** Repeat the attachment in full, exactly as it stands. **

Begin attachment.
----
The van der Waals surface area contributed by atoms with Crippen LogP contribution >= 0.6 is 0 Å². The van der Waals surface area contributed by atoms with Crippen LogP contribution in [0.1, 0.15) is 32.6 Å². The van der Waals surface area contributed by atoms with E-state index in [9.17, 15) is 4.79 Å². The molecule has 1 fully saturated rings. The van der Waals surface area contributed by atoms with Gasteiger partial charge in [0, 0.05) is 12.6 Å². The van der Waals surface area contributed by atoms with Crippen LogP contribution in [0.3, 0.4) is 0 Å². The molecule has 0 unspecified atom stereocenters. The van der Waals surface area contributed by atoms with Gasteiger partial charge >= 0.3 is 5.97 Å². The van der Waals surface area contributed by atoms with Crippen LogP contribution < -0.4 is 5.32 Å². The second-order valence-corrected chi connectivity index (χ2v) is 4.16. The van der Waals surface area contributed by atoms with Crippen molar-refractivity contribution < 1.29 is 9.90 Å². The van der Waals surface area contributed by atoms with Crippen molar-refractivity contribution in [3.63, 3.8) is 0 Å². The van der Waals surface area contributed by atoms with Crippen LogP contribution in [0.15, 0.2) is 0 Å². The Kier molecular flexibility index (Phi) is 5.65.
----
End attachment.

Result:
The van der Waals surface area contributed by atoms with Crippen LogP contribution >= 0.6 is 0 Å². The van der Waals surface area contributed by atoms with Crippen LogP contribution in [0.1, 0.15) is 32.6 Å². The van der Waals surface area contributed by atoms with E-state index in [9.17, 15) is 4.79 Å². The molecule has 1 fully saturated rings. The van der Waals surface area contributed by atoms with Gasteiger partial charge in [0, 0.05) is 12.6 Å². The van der Waals surface area contributed by atoms with Crippen LogP contribution in [0.3, 0.4) is 0 Å². The molecule has 0 unspecified atom stereocenters. The van der Waals surface area contributed by atoms with Gasteiger partial charge >= 0.3 is 5.97 Å². The van der Waals surface area contributed by atoms with Crippen LogP contribution < -0.4 is 5.32 Å². The second-order valence-corrected chi connectivity index (χ2v) is 4.16. The van der Waals surface area contributed by atoms with Crippen molar-refractivity contribution < 1.29 is 9.90 Å². The van der Waals surface area contributed by atoms with Crippen molar-refractivity contribution in [3.63, 3.8) is 0 Å². The van der Waals surface area contributed by atoms with Crippen LogP contribution in [0.15, 0.2) is 0 Å². The Kier molecular flexibility index (Phi) is 5.65.